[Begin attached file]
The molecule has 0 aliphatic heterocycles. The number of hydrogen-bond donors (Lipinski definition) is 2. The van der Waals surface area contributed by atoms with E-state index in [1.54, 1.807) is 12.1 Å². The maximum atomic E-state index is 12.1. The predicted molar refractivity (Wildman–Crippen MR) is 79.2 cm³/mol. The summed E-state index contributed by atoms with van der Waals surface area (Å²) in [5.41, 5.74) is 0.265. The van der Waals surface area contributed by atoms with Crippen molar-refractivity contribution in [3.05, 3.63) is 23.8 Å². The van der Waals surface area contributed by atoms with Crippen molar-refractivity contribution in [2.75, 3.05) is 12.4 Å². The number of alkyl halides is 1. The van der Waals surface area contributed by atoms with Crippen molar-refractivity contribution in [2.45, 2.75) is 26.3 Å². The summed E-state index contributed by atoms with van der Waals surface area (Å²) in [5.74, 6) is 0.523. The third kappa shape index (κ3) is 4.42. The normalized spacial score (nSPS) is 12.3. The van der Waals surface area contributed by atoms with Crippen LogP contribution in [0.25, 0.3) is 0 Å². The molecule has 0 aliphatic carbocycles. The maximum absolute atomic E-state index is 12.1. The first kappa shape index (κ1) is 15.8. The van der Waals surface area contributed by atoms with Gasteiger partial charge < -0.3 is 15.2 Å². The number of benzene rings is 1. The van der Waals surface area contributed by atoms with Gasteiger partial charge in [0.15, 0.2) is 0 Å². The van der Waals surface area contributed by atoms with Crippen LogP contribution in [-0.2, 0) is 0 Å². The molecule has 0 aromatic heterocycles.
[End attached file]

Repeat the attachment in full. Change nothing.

The molecule has 0 aliphatic heterocycles. The number of hydrogen-bond donors (Lipinski definition) is 2. The van der Waals surface area contributed by atoms with E-state index in [1.54, 1.807) is 12.1 Å². The maximum atomic E-state index is 12.1. The predicted molar refractivity (Wildman–Crippen MR) is 79.2 cm³/mol. The summed E-state index contributed by atoms with van der Waals surface area (Å²) in [5.41, 5.74) is 0.265. The van der Waals surface area contributed by atoms with Crippen molar-refractivity contribution in [3.05, 3.63) is 23.8 Å². The van der Waals surface area contributed by atoms with Crippen molar-refractivity contribution in [2.75, 3.05) is 12.4 Å². The number of alkyl halides is 1. The van der Waals surface area contributed by atoms with Crippen molar-refractivity contribution in [2.45, 2.75) is 26.3 Å². The summed E-state index contributed by atoms with van der Waals surface area (Å²) in [5.74, 6) is 0.523. The third kappa shape index (κ3) is 4.42. The normalized spacial score (nSPS) is 12.3. The van der Waals surface area contributed by atoms with Crippen LogP contribution in [0.25, 0.3) is 0 Å². The molecule has 0 aliphatic carbocycles. The maximum absolute atomic E-state index is 12.1. The first kappa shape index (κ1) is 15.8. The van der Waals surface area contributed by atoms with Gasteiger partial charge < -0.3 is 15.2 Å². The number of benzene rings is 1. The van der Waals surface area contributed by atoms with Gasteiger partial charge in [0.15, 0.2) is 0 Å². The van der Waals surface area contributed by atoms with Crippen LogP contribution in [-0.2, 0) is 0 Å². The molecule has 0 aromatic heterocycles.